Other than the control of ICP and maintaining adequate cerebral perfusion pressure, there is no evidence that anything else affects outcome in TBI.
We have most control over the arterial pressure.
My goals are few and simple:
1. Check the pupils for a baseline.
2. Maintain an ICP below 20
- If there is no ICP monitor, and I suspect an elevated ICP, and if mannitol has not been given, I give 0.5 – 1 gm/kg
- Hypertonic saline is useful
- See post: https://trauma01.wordpress.com/2012/09/20/hyperosmolar-therapy-for-raised-intracranial-pressure-nejm/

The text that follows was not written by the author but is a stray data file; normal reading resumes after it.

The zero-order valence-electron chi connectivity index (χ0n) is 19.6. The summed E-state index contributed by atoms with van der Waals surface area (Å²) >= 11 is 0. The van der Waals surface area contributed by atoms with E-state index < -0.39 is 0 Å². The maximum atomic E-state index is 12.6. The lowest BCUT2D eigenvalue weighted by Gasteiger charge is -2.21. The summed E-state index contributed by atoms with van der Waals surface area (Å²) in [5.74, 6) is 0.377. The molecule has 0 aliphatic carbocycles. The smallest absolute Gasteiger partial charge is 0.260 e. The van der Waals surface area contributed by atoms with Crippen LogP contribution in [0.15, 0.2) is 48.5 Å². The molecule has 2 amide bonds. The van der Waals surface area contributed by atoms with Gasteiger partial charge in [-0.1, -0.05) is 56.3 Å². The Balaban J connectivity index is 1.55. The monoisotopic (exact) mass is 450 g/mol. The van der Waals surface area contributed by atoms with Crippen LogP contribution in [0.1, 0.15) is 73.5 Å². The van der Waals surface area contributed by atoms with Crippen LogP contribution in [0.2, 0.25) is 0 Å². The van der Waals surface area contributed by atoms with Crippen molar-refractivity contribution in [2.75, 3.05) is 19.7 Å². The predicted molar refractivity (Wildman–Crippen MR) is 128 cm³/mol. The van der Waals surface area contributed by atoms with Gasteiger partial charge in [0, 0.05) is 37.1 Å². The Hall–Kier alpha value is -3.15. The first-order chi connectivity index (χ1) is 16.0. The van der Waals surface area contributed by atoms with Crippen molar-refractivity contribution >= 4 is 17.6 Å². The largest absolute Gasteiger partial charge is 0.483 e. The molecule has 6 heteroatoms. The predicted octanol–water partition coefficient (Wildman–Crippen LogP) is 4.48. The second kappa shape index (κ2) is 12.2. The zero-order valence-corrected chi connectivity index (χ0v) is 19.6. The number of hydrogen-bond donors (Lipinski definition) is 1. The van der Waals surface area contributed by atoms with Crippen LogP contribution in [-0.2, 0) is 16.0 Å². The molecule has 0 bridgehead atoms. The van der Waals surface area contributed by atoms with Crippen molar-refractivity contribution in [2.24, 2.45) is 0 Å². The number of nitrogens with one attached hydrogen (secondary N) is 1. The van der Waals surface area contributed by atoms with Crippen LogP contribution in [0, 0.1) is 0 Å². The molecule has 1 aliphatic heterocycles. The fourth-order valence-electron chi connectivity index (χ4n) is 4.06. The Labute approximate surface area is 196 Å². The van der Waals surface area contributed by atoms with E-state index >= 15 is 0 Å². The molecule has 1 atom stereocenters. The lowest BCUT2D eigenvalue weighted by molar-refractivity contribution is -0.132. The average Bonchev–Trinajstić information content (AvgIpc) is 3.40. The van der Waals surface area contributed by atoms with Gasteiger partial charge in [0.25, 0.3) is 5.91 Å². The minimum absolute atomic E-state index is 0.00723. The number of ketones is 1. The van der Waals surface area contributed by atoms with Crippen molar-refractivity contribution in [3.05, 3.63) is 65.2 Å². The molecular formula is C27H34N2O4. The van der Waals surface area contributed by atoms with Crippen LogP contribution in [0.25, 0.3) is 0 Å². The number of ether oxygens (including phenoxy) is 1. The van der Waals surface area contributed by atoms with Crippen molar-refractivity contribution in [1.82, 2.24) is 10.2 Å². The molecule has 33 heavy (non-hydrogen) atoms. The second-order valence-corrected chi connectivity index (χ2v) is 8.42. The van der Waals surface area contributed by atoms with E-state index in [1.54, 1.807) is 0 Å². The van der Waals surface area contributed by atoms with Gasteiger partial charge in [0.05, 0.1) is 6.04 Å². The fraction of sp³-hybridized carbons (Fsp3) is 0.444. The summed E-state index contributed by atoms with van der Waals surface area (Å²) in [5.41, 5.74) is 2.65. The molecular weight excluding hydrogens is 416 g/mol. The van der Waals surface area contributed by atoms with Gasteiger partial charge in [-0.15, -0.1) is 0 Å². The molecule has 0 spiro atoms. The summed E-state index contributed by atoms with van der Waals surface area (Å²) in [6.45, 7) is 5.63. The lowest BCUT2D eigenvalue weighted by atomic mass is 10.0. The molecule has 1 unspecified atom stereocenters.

- As an approximation, the following volumes of 3% NaCl are required to raise the serum Na concentration by 10 mmoles/liter (e.g., from 140 to 150):
Weight in Kg Volume of 3% NaCl needed 50 500 60 600 70 700 80 800 90 900 100 1000
Roughly 10 ml 3% NaCl per kg body weight. Give in 150 ml boluses.
3. Maintain a CPP of 50-70
- If there is no ICP monitor, I assume the ICP is 30 (could be higher)
- I maintain a CPP of 50-70 (with phenylephrine if necessary)
- MAP – (assumed ICP of 30) = CPP 50-70
- MAP needs to be 80-100!
- Even brief episodes of decreased MAP (CPP) worsens outcome
4. Maintain mild hypocarbia.
I do not worry about recall in these cases. I have yet to have a comatose patient complain about recall after regaining consciousness. I don’t normally deliver a vapor during these operations because they decrease MAP. I use vapors only to control HYPERTESION. If the MAP is good, I might dial in 0.4-0.5% isoforane.